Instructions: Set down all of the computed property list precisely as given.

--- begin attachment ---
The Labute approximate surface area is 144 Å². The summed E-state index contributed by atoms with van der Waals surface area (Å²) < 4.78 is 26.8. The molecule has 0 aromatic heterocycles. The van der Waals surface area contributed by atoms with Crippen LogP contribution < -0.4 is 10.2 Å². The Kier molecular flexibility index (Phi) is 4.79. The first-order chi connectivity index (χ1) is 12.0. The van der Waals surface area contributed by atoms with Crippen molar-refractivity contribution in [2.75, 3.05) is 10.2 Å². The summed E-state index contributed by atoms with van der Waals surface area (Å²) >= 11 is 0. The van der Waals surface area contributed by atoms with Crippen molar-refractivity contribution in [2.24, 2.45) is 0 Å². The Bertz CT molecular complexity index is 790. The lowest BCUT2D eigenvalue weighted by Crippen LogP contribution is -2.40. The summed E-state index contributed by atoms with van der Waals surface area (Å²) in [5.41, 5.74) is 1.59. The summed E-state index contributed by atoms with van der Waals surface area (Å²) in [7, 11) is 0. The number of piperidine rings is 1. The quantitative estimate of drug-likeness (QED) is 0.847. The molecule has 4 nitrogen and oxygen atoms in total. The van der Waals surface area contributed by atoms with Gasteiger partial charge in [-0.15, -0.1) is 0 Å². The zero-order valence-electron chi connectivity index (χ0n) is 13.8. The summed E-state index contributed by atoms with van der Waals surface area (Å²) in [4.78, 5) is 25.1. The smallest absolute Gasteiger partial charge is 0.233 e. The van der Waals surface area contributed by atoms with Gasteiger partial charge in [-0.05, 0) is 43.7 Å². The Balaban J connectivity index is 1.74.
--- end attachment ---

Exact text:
The Labute approximate surface area is 144 Å². The summed E-state index contributed by atoms with van der Waals surface area (Å²) < 4.78 is 26.8. The molecule has 0 aromatic heterocycles. The van der Waals surface area contributed by atoms with Crippen LogP contribution < -0.4 is 10.2 Å². The Kier molecular flexibility index (Phi) is 4.79. The first-order chi connectivity index (χ1) is 12.0. The van der Waals surface area contributed by atoms with Crippen molar-refractivity contribution in [2.75, 3.05) is 10.2 Å². The summed E-state index contributed by atoms with van der Waals surface area (Å²) >= 11 is 0. The van der Waals surface area contributed by atoms with Crippen molar-refractivity contribution in [2.24, 2.45) is 0 Å². The Bertz CT molecular complexity index is 790. The lowest BCUT2D eigenvalue weighted by Crippen LogP contribution is -2.40. The summed E-state index contributed by atoms with van der Waals surface area (Å²) in [5.41, 5.74) is 1.59. The summed E-state index contributed by atoms with van der Waals surface area (Å²) in [7, 11) is 0. The number of piperidine rings is 1. The quantitative estimate of drug-likeness (QED) is 0.847. The molecule has 4 nitrogen and oxygen atoms in total. The van der Waals surface area contributed by atoms with Gasteiger partial charge in [-0.15, -0.1) is 0 Å². The zero-order valence-electron chi connectivity index (χ0n) is 13.8. The summed E-state index contributed by atoms with van der Waals surface area (Å²) in [4.78, 5) is 25.1. The smallest absolute Gasteiger partial charge is 0.233 e. The van der Waals surface area contributed by atoms with Gasteiger partial charge in [-0.05, 0) is 43.7 Å². The Balaban J connectivity index is 1.74.